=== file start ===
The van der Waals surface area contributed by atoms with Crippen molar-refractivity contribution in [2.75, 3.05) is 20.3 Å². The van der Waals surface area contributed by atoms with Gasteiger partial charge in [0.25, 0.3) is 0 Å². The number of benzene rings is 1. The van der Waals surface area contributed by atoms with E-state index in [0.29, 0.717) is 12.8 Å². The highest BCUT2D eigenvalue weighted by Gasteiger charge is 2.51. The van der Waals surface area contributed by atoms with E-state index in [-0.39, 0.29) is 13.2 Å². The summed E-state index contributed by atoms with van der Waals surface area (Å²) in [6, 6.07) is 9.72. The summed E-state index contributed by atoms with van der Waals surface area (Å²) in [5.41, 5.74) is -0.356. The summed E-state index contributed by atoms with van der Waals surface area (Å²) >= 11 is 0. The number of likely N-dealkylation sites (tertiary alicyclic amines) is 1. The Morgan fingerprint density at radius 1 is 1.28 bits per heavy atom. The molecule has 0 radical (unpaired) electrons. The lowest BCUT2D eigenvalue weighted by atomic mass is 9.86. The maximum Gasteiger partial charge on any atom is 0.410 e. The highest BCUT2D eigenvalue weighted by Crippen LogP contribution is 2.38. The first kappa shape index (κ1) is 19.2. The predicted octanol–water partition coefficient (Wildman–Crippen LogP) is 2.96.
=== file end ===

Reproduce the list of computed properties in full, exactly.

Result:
The van der Waals surface area contributed by atoms with Crippen molar-refractivity contribution in [2.75, 3.05) is 20.3 Å². The van der Waals surface area contributed by atoms with Gasteiger partial charge in [0.25, 0.3) is 0 Å². The number of benzene rings is 1. The van der Waals surface area contributed by atoms with E-state index in [0.29, 0.717) is 12.8 Å². The highest BCUT2D eigenvalue weighted by Gasteiger charge is 2.51. The van der Waals surface area contributed by atoms with E-state index in [-0.39, 0.29) is 13.2 Å². The summed E-state index contributed by atoms with van der Waals surface area (Å²) in [6, 6.07) is 9.72. The summed E-state index contributed by atoms with van der Waals surface area (Å²) in [5.41, 5.74) is -0.356. The summed E-state index contributed by atoms with van der Waals surface area (Å²) >= 11 is 0. The number of likely N-dealkylation sites (tertiary alicyclic amines) is 1. The Morgan fingerprint density at radius 1 is 1.28 bits per heavy atom. The molecule has 0 radical (unpaired) electrons. The lowest BCUT2D eigenvalue weighted by atomic mass is 9.86. The maximum Gasteiger partial charge on any atom is 0.410 e. The highest BCUT2D eigenvalue weighted by Crippen LogP contribution is 2.38. The first kappa shape index (κ1) is 19.2. The predicted octanol–water partition coefficient (Wildman–Crippen LogP) is 2.96.